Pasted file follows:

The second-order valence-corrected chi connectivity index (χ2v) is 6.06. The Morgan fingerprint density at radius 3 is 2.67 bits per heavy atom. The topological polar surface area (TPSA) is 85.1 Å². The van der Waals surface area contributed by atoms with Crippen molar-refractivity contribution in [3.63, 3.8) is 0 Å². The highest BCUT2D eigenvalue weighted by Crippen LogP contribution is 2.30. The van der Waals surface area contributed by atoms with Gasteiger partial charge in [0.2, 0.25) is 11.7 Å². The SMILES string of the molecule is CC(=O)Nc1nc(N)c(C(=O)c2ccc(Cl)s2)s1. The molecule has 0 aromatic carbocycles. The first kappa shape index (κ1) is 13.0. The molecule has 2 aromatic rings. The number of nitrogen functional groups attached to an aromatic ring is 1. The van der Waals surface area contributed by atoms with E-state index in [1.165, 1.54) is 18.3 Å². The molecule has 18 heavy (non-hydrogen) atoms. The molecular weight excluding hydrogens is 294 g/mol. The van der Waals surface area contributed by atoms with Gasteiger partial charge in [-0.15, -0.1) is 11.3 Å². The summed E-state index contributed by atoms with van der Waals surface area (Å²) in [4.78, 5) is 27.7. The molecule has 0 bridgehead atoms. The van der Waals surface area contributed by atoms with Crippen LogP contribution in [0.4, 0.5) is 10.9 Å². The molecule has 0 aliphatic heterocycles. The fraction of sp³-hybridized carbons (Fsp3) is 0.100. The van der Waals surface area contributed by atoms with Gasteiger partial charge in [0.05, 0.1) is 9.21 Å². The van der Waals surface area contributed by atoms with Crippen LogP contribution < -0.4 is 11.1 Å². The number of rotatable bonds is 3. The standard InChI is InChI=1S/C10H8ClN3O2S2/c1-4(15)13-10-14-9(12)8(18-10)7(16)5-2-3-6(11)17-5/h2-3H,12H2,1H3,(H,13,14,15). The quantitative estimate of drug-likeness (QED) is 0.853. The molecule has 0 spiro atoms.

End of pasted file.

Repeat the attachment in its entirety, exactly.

The second-order valence-corrected chi connectivity index (χ2v) is 6.06. The Morgan fingerprint density at radius 3 is 2.67 bits per heavy atom. The topological polar surface area (TPSA) is 85.1 Å². The van der Waals surface area contributed by atoms with Crippen molar-refractivity contribution in [3.63, 3.8) is 0 Å². The highest BCUT2D eigenvalue weighted by Crippen LogP contribution is 2.30. The van der Waals surface area contributed by atoms with Gasteiger partial charge in [0.2, 0.25) is 11.7 Å². The SMILES string of the molecule is CC(=O)Nc1nc(N)c(C(=O)c2ccc(Cl)s2)s1. The molecule has 0 aromatic carbocycles. The first kappa shape index (κ1) is 13.0. The molecule has 2 aromatic rings. The number of nitrogen functional groups attached to an aromatic ring is 1. The van der Waals surface area contributed by atoms with E-state index in [1.165, 1.54) is 18.3 Å². The molecule has 18 heavy (non-hydrogen) atoms. The molecular weight excluding hydrogens is 294 g/mol. The van der Waals surface area contributed by atoms with Gasteiger partial charge in [-0.15, -0.1) is 11.3 Å². The summed E-state index contributed by atoms with van der Waals surface area (Å²) in [4.78, 5) is 27.7. The molecule has 0 bridgehead atoms. The van der Waals surface area contributed by atoms with Crippen LogP contribution in [0.4, 0.5) is 10.9 Å². The molecule has 0 aliphatic heterocycles. The fraction of sp³-hybridized carbons (Fsp3) is 0.100. The van der Waals surface area contributed by atoms with Gasteiger partial charge in [0.05, 0.1) is 9.21 Å². The van der Waals surface area contributed by atoms with Crippen LogP contribution < -0.4 is 11.1 Å². The number of rotatable bonds is 3. The standard InChI is InChI=1S/C10H8ClN3O2S2/c1-4(15)13-10-14-9(12)8(18-10)7(16)5-2-3-6(11)17-5/h2-3H,12H2,1H3,(H,13,14,15). The quantitative estimate of drug-likeness (QED) is 0.853. The molecule has 0 spiro atoms.